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Why do rabbits eat their own faeces?


Why do rabbits eat their own faeces?
This article contains: Rabbit Faeces

You may have noticed your rabbit eating their faeces and naturally questioned whether this is normal. However, it’s not just normal, but vital to your rabbit’s health.

Petplan explains the process of this second ingestion, and why it’s so important…

What exactly are the droppings your rabbit is eating?

Your rabbit produces two types of faeces – hard, dry waste pellets, and soft, moist droppings which contain nutrients. The latter is the one they choose to eat again, and all for good reason (despite what you may think). This happens once a day, either at morning or late at night.

The faeces which you see your rabbit consuming is actually a special type called caecotrophs. Unlike typical droppings, caecotrophs are full of protein and B vitamins, but have significantly less fibre.

Your rabbit completes a natural process by re-ingesting the caecotrophs, maximising the nutrients they can obtain from food. The digestive process is similar to a cow chewing its cud, and is called caecotrophy.

You should never prevent your rabbit from eating their faeces as it’s perfectly normal rabbit behaviour, and those bunnies who are deprived of these nutrients can die from deficiency diseases.

How are caecotrophs created?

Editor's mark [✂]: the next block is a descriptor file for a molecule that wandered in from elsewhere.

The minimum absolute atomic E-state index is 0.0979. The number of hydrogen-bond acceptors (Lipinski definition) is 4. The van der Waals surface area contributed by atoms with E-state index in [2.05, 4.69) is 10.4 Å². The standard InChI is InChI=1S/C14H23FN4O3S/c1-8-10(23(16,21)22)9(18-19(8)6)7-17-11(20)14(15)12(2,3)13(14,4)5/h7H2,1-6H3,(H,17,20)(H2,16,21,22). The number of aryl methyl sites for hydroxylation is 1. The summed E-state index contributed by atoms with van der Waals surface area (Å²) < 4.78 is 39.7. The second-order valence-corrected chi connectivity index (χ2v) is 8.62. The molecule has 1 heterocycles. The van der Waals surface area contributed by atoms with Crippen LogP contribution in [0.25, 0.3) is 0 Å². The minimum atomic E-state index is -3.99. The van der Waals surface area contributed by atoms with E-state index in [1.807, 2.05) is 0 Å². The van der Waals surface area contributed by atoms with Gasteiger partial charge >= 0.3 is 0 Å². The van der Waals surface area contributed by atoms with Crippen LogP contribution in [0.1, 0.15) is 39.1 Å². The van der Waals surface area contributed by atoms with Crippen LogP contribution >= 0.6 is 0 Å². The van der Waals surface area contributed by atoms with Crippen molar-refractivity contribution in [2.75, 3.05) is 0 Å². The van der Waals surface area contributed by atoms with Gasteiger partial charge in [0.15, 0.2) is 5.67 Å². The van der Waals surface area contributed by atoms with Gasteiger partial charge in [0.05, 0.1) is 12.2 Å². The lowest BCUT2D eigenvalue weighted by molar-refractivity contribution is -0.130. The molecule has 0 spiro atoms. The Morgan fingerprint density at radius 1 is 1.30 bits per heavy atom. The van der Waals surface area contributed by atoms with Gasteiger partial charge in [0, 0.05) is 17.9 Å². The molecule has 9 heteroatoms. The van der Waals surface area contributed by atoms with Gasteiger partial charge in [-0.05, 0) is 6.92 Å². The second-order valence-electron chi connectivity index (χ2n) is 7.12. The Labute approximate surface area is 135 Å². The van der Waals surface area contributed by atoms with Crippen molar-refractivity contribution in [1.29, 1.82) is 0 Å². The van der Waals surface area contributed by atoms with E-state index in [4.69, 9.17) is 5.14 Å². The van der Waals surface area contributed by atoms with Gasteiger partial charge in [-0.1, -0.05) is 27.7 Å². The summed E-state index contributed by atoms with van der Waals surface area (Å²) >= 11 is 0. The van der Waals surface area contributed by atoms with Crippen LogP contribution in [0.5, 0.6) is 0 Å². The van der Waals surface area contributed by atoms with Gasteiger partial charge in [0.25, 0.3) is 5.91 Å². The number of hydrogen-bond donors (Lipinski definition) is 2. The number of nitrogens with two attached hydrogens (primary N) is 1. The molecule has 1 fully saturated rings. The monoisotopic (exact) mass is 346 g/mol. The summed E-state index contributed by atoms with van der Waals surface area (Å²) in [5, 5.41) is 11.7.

Rabbits are herbivores, meaning that they only eat plants which are particularly difficult to digest.

When your bunny eats, the first part of digestion is the mouth, where the food is chewed and swallowed. The food then moves through a digestive path into the stomach, and then through the small intestine. At this point, the rabbit absorbs the maximum amount of nutrients it can – however, the food has not been broken down enough to release all the nutrients.

After passing through the small intestine, the food reaches a part of your rabbit’s digestive system called the caecum. Here, during a process called fermentation, bacteria break down the plant further and this enables the release of even more nutrients.

However, after the small intestine, the rabbit cannot absorb nutrients, so the caecotrophs enter the colon and are then eliminated, despite being full of vitamins.

Therefore, when your rabbit eats their faeces – or caecotrophs – they pass through the digestive system for a second time. But when they reach the small intestine, the remaining nutrients can be absorbed instead of wasted.

Rabbit diet

For best rabbit nourishment, a healthy diet is vital as this is the food which will be digested twice to extract maximum nutrition from it. A nutrient-rich diet includes:

  • Fresh water
  • Grass/ hay
  • Root vegetables or fruit (in small amounts)
  • A small amount of good quality pellets

Try to avoid feeding your bunny museli-style foods, as these are often associated with dental and digestive problems. If you’re concerned about your rabbit’s diet in any way, contact your vet for dietary advice. You can find out more about what to feed your bunny here.

With regards to your rabbit eating their faeces, remember this is natural and will have a big impact on their health! However, if their droppings lessen, or become too soft and stick to their fur, you should consult a vet immediately as they could be ill.

Have you had any problems with your bunny’s digestion? Tell us about your experiences in the comments below…


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